Rice (Oryza sativa L.) GR2E, IR-ØØGR2E-5 is produced with the intention of reducing VAD (Vitamin A deiciency) in vulnerable populations. Genetically modified rice GR2E has inserted genes; psy, crt1, pmi. Two of these genes have been inserted to enable the development of provitamin-A in rice. Together, an inserted psy gene and crt gene mainly lead to significant concentrations of beta-carotene in the rice plant. This genetically modified rice has pro-vitamin A in the white of the seed. Ordinary rice has no vitamin A and will contribute to a vitamin A deficiency where there is predominant rice consumption. There is low-certainty evidence that rice fortified with vitamin A can reduce vitamin A deficiency.
A psy gene from maize (Zea mays) has been inserted into rice GR2E. The gene psyI codes for the enzyme (ZmPSYI). This maize enzyme is phytoene synthase which can convert two molecules of geranylgeranyl pyrophosphate into phytogen. Phytogen is the precursor to a step to make beta-carotene, which can be converted further into Vitamin A in the body.
A crt1 gene from the bacterium (Pantoea ananatis) has also been inserted into rice GR2E, which codes for the carotene desaturase enzyme (CRTI) and which can lead to lycopene formation. Lycopene has a red color and is the cause of the red color in tomatoes. Lycopene can be poorly water-soluble and attaches mostly to the plant's fiber. In genetically modified rice for Vitamin A, lycopene becomes a substrate to form beta carotene which has an orange-yellow colour.
Genetically modified rice plants have also been developed with resistance to insects such as: GM Shanyou 63 and Huahui No.1, and herbicides such as LLRice E06 and LLRice E63. Genetically modified rice GM Shanyou 63 induces delta endotoxin with an inserted gene from the bacterium Bacillus thuringiensis subspecies kurstaki. The cry1ab gene and cry1ac gene have been inserted, leading to CRY1Ab and CRY1Ac delta endotoxins, - which give this rice plant resistance to lepidopteran insects, by damaging their midgut. Shanyou63 has shown high resistance to target insects.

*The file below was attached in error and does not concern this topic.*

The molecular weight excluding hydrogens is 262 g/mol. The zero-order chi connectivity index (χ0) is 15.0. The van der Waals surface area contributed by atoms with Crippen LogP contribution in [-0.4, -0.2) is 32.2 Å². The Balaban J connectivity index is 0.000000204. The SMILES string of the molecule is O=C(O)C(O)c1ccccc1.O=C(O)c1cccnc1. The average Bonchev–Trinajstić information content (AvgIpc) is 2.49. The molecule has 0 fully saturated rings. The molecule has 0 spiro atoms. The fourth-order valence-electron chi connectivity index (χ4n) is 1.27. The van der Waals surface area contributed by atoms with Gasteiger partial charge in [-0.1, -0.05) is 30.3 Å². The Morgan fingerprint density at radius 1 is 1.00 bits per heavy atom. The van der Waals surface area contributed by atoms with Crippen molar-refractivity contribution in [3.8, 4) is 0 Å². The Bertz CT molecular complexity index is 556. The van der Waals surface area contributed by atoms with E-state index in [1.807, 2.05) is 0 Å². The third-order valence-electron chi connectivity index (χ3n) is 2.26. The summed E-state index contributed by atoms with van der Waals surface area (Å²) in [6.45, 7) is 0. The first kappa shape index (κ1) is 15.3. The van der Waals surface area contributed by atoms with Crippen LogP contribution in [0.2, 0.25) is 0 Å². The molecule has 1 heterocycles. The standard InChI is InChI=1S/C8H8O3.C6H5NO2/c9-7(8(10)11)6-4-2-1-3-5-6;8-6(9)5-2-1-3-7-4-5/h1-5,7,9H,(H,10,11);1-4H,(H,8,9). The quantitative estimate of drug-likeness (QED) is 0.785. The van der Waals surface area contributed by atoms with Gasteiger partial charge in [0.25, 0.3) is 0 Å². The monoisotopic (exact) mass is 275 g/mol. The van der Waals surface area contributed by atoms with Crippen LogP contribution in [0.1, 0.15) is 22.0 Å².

Genetically modified rice Huahui No.1, HZU-HHØØ1-9 is genetically modified to be able to kill the larvae of the Asian rice borer; Chilo suppressalis. Genes originating from bacteria (Bacillus thuringiensis) have been inserted for the expression of Cry1Ab/Cry1Ac toxins. Cry genes code for Cry proteins. These proteins form crystals that lead to cell death after absorption into the cells. Uptake in the cells can take place through receptor binding in the cell's surface. Inside the cell, the toxicity of Cry toxin is probably dependent on magnesium ions (Mg2+). The interactions; Cry-toxin and receptor and magnesium, leads to necrosis of the cell. Cry1Ab/Ac is lethal against C. suppressalis larvae that feed on these rice plants. They can reduce the extent of damage caused by these pests by reducing them by over 85% numbers. The species occurs mainly in Asia.
Rice varieties with herbicide resistance have also been developed. These are LLRice E06 (ACS-OSØØ1-4) and LLRice E63, (ACS-OSØØ2-5). Both of these have been developed to be resistant to herbicides with the active substance glufosinate. They have inserted the bar gene which originates from the bacterium (Streptomyces hygroscopicus). The bacterium has probably been selected from medium with spores of glufosinate. The gene that confers resistance to glufosinate has been inserted into rice. This means that these genetically modified rice plants can withstand levels of glufosinate that are lethal to all weeds. It also means that the unwanted spread of these rice plants, for example as hybrids with other rice plants, must be combated with means other than glufosinate.